Featured Linguist!

Jost Gippert: Our Featured Linguist!

"Buenos dias", "buenas noches" -- this was the first words in a foreign language I heard in my life, as a three-year old boy growing up in developing post-war Western Germany, where the first gastarbeiters had arrived from Spain. Fascinated by the strange sounds, I tried to get to know some more languages, the only opportunity being TV courses of English and French -- there was no foreign language education for pre-teen school children in Germany yet in those days. Read more



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What is English? And Why Should We Care?

By: Tim William Machan

To find some answers Tim Machan explores the language's present and past, and looks ahead to its futures among the one and a half billion people who speak it. His search is fascinating and important, for definitions of English have influenced education and law in many countries and helped shape the identities of those who live in them.


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Medical Writing in Early Modern English

Edited by Irma Taavitsainen and Paivi Pahta

This volume provides a new perspective on the evolution of the special language of medicine, based on the electronic corpus of Early Modern English Medical Texts, containing over two million words of medical writing from 1500 to 1700.


Browse Journal Calls



International Journal of the Sociology of Language

Call Deadline: 01-Mar-2014

Call Information:
Call for Papers
Hasidic Yiddish, The International of the Sociology of Language (IJSL)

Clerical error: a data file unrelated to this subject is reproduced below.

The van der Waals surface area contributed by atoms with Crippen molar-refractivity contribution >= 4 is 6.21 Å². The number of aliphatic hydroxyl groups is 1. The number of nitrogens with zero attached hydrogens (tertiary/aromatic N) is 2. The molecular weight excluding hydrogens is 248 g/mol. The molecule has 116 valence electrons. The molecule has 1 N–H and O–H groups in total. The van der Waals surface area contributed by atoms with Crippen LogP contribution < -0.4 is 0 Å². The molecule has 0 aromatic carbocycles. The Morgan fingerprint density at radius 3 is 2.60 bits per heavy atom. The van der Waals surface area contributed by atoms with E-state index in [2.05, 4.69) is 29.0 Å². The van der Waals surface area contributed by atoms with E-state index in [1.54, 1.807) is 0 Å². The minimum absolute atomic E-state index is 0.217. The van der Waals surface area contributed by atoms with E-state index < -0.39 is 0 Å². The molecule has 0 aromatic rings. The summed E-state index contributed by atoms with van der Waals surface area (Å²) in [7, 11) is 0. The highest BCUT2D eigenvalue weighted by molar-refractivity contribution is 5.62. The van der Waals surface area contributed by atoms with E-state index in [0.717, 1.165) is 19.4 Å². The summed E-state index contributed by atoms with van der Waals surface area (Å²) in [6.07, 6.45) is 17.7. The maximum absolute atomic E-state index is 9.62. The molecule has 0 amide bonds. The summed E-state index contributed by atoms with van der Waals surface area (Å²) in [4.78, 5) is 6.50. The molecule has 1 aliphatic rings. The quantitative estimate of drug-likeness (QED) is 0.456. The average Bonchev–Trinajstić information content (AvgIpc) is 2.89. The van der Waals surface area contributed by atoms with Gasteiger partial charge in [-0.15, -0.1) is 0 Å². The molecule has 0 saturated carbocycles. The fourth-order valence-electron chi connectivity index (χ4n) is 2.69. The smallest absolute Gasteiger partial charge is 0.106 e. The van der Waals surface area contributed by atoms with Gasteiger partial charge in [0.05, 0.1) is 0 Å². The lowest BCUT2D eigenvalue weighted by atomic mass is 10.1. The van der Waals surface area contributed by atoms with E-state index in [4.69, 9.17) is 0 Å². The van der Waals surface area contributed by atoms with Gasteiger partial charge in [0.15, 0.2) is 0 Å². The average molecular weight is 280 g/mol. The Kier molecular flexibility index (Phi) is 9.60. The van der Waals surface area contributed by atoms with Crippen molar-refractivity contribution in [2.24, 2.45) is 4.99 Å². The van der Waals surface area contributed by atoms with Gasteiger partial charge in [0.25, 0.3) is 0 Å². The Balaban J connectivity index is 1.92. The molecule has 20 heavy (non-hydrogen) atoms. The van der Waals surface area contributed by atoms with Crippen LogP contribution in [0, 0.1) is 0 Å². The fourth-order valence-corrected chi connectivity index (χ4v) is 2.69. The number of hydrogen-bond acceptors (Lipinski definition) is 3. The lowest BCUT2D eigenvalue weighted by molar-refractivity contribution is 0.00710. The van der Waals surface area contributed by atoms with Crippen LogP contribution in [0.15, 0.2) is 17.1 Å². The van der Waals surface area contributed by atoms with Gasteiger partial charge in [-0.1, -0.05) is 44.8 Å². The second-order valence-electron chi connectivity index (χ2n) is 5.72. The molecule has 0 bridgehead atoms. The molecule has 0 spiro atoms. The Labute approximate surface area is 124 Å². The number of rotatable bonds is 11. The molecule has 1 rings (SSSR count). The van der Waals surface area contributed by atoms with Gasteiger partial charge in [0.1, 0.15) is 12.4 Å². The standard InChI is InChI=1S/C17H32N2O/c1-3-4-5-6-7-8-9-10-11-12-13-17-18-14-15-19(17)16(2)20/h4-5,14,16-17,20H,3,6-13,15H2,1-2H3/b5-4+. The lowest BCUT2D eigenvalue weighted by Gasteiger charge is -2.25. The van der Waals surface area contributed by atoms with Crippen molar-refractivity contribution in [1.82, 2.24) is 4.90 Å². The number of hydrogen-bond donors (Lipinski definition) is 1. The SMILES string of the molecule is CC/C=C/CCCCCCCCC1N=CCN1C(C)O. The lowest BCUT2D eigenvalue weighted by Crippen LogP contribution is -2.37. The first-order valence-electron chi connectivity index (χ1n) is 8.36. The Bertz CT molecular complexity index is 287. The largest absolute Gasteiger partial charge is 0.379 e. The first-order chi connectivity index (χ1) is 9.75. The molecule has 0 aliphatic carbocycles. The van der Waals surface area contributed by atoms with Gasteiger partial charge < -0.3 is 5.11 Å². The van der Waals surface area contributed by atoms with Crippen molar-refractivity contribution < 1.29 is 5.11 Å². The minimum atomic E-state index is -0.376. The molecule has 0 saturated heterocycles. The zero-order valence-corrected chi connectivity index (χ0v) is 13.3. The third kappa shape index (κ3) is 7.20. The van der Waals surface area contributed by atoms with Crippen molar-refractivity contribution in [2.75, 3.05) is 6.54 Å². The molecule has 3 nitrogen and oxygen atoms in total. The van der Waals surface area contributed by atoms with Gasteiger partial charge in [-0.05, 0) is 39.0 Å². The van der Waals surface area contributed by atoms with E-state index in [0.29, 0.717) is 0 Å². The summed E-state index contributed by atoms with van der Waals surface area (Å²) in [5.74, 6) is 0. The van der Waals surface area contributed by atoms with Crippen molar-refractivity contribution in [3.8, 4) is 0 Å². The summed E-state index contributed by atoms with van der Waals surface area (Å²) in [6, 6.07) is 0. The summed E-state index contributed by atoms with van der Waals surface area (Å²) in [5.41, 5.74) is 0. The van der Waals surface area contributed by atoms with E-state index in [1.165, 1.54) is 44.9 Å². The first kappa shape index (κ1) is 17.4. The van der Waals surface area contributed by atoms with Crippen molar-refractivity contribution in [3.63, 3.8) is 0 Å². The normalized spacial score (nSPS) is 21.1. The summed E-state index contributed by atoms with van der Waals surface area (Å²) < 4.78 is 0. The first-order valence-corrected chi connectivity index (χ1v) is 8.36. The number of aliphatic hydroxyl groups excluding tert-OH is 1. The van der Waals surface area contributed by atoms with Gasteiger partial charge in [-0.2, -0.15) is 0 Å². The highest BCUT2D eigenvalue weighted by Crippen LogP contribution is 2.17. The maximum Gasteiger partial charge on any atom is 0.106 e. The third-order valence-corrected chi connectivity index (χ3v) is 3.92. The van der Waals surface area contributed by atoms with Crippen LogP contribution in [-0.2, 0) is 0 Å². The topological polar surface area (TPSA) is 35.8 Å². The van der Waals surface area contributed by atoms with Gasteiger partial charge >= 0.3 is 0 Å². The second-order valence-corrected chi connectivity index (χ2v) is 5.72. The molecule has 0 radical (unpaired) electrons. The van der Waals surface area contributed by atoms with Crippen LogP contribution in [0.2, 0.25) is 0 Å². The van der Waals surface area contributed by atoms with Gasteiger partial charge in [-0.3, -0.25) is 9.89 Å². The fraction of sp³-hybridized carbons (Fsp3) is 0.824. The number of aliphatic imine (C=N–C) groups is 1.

This is a Call for Papers for a special issue on Hasidic Yiddish for The International Journal of the Sociology of Language (IJSL, Mouton de Gruyter).The General Editor of IJSL is Joshua A. Fishman and the Associate Editor, Ofelia Garcia. The special issue will be edited by Netta Abugov from Antwerp University.

While historical Yiddish dialects has long been in the limelight of linguistic query, less attention has been directed to careful empirical research on contemporary Hasidic Yiddish. Native Yiddish has emerged as a spoken, living language in several Hasidic centers in Israel and worldwide.
The proposed special issue will contribute current state-of-the-art, ecologically valid knowledge about the linguistic processes and characteristics underlying contemporary Hasidic Yiddish usage.

Topics may include, but are not limited to:
- Language variation and change - Hasidic Yiddish compared to historical and contemporary dialects, influences of other languages on Hasidic Yiddish
- Spoken and written usage - newspapers, books, internet, radio, etc.
- Language acquisition - development over age groups, bilingual acquisition
- Language policy and planning - in different Hasidic communities, in schools (boys/ girls)
- Language education - teaching methods, grammar books

Please submit an abstract of 400 words a WORD document entitled IJSL_Abstract_YOURSURNAME.doc to netta.abugov@ua. ac.be by 1st February, 2014. Decisions regarding relevant proposals will be completed by 1st March, 2014. Completed papers of approx. 10,000 -12,000 words will be required by 1st July, 2014 to be considered for inclusion.

Abstracts will be peer reviewed by at least two experienced active researchers in the related subject area. The decisions on acceptance of each paper will be based on the reviewers' reports on the quality of the submission.

Style guidelines are available at:
http://www.degruyter.com/staticfiles/pdfs/mouton_journal_stylesheet.pdf


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